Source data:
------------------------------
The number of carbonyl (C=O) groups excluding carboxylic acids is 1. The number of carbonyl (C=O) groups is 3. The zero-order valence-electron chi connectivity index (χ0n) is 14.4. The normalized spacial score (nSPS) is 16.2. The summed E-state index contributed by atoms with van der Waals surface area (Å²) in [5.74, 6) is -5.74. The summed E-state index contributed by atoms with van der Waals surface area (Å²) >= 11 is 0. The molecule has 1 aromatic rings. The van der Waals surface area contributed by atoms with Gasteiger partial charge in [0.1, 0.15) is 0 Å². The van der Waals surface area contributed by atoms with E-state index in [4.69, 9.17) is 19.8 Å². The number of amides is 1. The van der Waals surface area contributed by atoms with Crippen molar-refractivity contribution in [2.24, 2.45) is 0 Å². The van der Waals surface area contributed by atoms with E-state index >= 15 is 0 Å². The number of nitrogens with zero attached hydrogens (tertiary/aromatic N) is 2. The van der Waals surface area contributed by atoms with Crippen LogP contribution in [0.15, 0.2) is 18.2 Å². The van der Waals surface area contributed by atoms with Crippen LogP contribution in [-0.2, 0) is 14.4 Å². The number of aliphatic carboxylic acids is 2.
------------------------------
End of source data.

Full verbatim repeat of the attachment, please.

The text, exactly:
The number of carbonyl (C=O) groups excluding carboxylic acids is 1. The number of carbonyl (C=O) groups is 3. The zero-order valence-electron chi connectivity index (χ0n) is 14.4. The normalized spacial score (nSPS) is 16.2. The summed E-state index contributed by atoms with van der Waals surface area (Å²) in [5.74, 6) is -5.74. The summed E-state index contributed by atoms with van der Waals surface area (Å²) >= 11 is 0. The molecule has 1 aromatic rings. The van der Waals surface area contributed by atoms with Gasteiger partial charge in [0.1, 0.15) is 0 Å². The van der Waals surface area contributed by atoms with E-state index in [4.69, 9.17) is 19.8 Å². The number of amides is 1. The van der Waals surface area contributed by atoms with Crippen molar-refractivity contribution in [2.24, 2.45) is 0 Å². The van der Waals surface area contributed by atoms with E-state index >= 15 is 0 Å². The number of nitrogens with zero attached hydrogens (tertiary/aromatic N) is 2. The van der Waals surface area contributed by atoms with Crippen LogP contribution in [0.15, 0.2) is 18.2 Å². The van der Waals surface area contributed by atoms with Crippen LogP contribution in [-0.2, 0) is 14.4 Å². The number of aliphatic carboxylic acids is 2.